Monday, March 17, 2014

Basic Forms, Roman heads, and Tiepolo

Independent studies from last couple of days plus latest Comp 1.1 thumb:

This one was done with a Staedtler 8b pencil, which consists of a mix of graphite and carbon, no shine and smooth. Sharpened to a chisel point, light construction lines first laid down with a standard 2b. Very nice until I try to go a little dark with the 8B, and it suddenly goes from smooth and light to grabby, gummy and too dark, with nothing in between. I like the thickness of the lead, but I think I'll switch to standard 6B pencils - my scanner seems able to handle it without picking up graphite shine unless I really burnish the darks. Love the way this pencil does lines though!

Digitally cleaned up version:

I really hit the jackpot with the plaster head I ordered - especially considering I was afraid it might break in shipping, but it didn't. It's called Head of a Roman Youth (I could swear I've also seen it called Augustus Caesar somewhere too) and has apparently been used in ateliers forever. Makes me feel connected with the whole history of art. Plus you can clearly see most of the planes of the head (face anyway) in all their varied edge qualities.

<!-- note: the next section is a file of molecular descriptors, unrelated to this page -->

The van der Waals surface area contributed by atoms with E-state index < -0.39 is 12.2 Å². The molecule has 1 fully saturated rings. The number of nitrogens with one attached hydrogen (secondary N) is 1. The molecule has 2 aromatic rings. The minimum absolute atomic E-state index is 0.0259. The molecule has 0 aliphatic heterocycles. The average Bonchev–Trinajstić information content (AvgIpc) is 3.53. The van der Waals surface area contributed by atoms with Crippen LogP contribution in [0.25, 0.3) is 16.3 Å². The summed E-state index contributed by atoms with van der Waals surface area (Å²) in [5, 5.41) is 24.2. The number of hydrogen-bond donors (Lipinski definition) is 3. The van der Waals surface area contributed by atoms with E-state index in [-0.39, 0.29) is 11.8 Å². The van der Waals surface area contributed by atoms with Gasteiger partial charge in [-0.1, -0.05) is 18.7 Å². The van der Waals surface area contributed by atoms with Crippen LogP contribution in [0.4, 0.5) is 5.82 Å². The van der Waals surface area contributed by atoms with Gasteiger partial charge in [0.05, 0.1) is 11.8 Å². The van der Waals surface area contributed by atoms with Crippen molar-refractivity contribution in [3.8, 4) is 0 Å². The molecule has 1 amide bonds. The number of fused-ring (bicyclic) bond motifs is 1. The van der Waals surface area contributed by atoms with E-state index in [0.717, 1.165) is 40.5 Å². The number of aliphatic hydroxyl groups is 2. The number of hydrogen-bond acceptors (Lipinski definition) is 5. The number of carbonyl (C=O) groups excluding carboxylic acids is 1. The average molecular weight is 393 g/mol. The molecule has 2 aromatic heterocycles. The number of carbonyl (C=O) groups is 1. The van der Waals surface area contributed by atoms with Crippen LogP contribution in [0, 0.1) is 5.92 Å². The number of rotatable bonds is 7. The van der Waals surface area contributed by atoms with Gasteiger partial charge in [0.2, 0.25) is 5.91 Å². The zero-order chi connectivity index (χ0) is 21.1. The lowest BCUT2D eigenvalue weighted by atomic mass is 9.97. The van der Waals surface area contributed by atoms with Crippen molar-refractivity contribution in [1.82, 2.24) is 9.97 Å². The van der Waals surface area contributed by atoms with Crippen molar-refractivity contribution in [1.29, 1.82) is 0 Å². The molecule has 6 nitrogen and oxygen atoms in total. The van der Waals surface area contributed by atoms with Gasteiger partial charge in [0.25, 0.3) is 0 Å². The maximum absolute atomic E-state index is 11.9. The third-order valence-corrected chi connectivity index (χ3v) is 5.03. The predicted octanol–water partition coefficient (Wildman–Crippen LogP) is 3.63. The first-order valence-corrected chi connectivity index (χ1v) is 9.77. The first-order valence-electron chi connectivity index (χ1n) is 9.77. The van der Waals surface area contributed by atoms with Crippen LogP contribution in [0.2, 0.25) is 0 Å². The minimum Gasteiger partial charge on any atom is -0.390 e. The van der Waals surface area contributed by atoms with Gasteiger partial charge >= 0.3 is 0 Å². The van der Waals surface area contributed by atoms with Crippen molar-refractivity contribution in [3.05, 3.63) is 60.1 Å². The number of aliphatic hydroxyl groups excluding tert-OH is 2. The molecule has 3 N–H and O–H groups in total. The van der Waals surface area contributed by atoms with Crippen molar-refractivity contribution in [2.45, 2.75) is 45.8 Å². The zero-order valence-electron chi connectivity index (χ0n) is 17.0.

I was struggling to get used to drawing with a flat carpenter's pencil to get those broad chisel-edge strokes that can look so good, what has worked best so far is a woodless 6b pencil (broken piece of) in a pencil extender. That's what I used tonight for the (2nd) head.

And I finally struggled through to the bitter end of the Tiepolo! What a slog… I feel like I got beat up or something. And those crazy feet!! This guy is one hell of an artist though, and in certain ways reminds me of Corben - mainly because of the strong emphasis on form almost to the point of going too far. He puts core shadows and bounce light on every finger and toe!! Geeze!

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